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UCLA won last year on assistant coach Bob Toledo's
trick play; USC's Brian Kelly has had to live with
the consequnces

Playback

UCLA: "We felt . . . we had to come up with something different," said Toledo, who designed the play.

November 19, 1996|JIM HODGES | TIMES STAFF WRITER

It was 17-1 right reverse pass, a play born of necessity, and it spanned the classes:

Freshman quarterback Cade McNown handed the ball to junior tailback Derek Ayers, who handed to sophomore receiver Jim McElroy, who threw to senior Kevin Jordan.

UCLA 21, USC 0, in a game the Bruins won, 24-20.

And Bob Toledo replaced retiring Terry Donahue as UCLA's coach six weeks later.

"I guess that had a big impact, but I would hope that one game wasn't the deciding factor of me getting this job," Toledo said.

Still, he has jokingly wondered where he would be now if the Bruins had lost to the Trojans.

He had contrived the play, awaiting looser reins on the UCLA offense, and then Karim Abdul-Jabbar, the Bruins' star tailback, was declared out of the USC game because of an injury.

"I think Terry felt that that was the only way we had a chance," said Toledo, then the offensive coordinator. "We felt . . . we had to come up with something different, break tendencies, come up with something unique to try to give us a big play, give us some momentum."

It required having the right people in the right places, and when Ayers was moved from receiver to tailback, his hands were in place both to take a handoff and give one to McElroy.

McElroy had thrown four passes in high school, two for touchdowns.

Jordan was a veteran, playing against USC for the final time.

Toledo loves trick plays and he had employed them as offensive coordinator at Texas A&M.

"I remember once in the Holiday Bowl where we used seven trick plays and rolled up 700 yards of offense and 65 points against Brigham Young," Toledo said.

One of the plays was 17-1 right reverse pass.

But at UCLA, "Terry wasn't real excited about trick plays," Toledo said.

There were none in the playbook. With Abdul-Jabbar, who had led the Pacific 10 in rushing with 1,419 yards, the Bruins didn't need trick plays.

But five were used against the Trojans, including two shovel passes to Ayers that even the USC play-by-play typists didn't know what to call. "Shuttle pass" was used, as was "shuffle pass."

A reverse was called in the first quarter, McElroy taking a handoff from Ayers and running for 12 yards and a first down on the game-opening drive to a 7-0 UCLA lead.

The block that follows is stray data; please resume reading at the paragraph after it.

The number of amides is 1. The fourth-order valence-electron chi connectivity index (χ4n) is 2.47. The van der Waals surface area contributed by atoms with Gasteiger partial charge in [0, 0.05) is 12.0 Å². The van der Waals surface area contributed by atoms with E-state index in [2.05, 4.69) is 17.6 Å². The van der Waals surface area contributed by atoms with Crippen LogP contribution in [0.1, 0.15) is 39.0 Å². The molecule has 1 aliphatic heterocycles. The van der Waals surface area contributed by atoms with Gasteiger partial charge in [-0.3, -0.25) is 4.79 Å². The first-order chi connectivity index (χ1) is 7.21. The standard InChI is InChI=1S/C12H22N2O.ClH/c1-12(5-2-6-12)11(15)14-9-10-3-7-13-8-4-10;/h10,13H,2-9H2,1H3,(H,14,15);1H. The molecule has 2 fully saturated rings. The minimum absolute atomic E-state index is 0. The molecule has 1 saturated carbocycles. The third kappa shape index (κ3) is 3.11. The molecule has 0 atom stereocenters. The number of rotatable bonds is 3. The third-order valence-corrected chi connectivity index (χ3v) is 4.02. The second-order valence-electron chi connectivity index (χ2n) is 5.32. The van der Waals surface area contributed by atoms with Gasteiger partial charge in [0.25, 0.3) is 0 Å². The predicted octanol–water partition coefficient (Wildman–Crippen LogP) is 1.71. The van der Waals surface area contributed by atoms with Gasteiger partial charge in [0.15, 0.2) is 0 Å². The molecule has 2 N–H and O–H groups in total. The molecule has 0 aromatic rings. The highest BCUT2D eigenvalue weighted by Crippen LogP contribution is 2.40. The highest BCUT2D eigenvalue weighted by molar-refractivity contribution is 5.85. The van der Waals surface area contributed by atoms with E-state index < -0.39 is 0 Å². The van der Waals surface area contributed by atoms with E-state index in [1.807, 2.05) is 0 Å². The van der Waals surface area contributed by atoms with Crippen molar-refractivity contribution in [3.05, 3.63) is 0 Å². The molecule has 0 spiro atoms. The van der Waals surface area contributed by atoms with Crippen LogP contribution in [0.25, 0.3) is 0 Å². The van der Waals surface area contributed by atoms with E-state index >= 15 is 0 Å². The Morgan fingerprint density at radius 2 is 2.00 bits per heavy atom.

The play was run to the left, and USC remembered it when the same play was run to the right. But the Trojans hadn't seen the pass.

*

McNown had been erratic all season: sometimes sensational, sometimes a freshman. But he had demonstrated toughness, blocking for Ayers on reverses, and that was on the minds of the USC defenders as 17-1 right reverse pass unfolded.

"My job was just to get the ball to the tailback and go to block," McNown said. "I remember that nobody came up for me to block, and when I was looking around for somebody, I saw Jim throw the ball and I remember Kevin was behind the DB."

For a touchdown and a 21-0 lead.

"But there was still a lot of football to play, and I never thought that we had put them away," McNown said.

There were enough UCLA points to win, but the Trojans weren't finished until McNown's 21-yard run on third and 13 in the game's final series.

When the trick plays were introduced, McNown wasn't surprised.

"When you don't have your star running back . . . things are going to change," he said.

*

Ayers had come to UCLA as a running back and found himself behind Abdul-Jabbar and Skip Hicks, with enough playing time to amass 247 yards in 22 carries as a freshman, but not enough to show him that he had a future at the position.

On his first play against Brigham Young, he ran 83 yards for a touchdown, but two weeks later, he was at wide receiver.

Now he was a back again.

"The Monday before the game, Coach Donahue came to me before the team meeting and said Karim wasn't going to be able to play and he wanted me for some plays at tailback," Ayers said.

He wasn't unhappy about it. Ayers had been playing behind Jordan at flanker, and, although he had played enough to catch 23 passes for 310 yards, he wanted more. And he knew Jordan was going to play most of the game.

Ayers rushed 18 times for 69 yards against USC and had found a way to get on the field with Jordan.

It was 17-1 right reverse pass.

*

In a sophomore play at L.A. Washington High, McElroy had played Iago, the treacherous ensign to Shakespeare's Othello. Iago convinces Othello that his wife, Desdemona, has been unfaithful, and Othello goes on a killing spree, finally taking his own life.

Iago was wounded, but lived to thrust a knife into USC.

At 154 pounds, he was the smallest player on the Coliseum field. Toledo had learned that McElroy could pass while watching him in practice.

During USC week, 17-1 right reverse pass worked the first two times it was tried in practice, but then the scout defense got wise to it and some of the passes started fluttering. That weighed on McElroy's mind.

"I had the option, and they said that if something didn't feel good about it, to just run with it," he said. "The field was wide open if I had run it, but I just felt like, 'I've got to run the play.'

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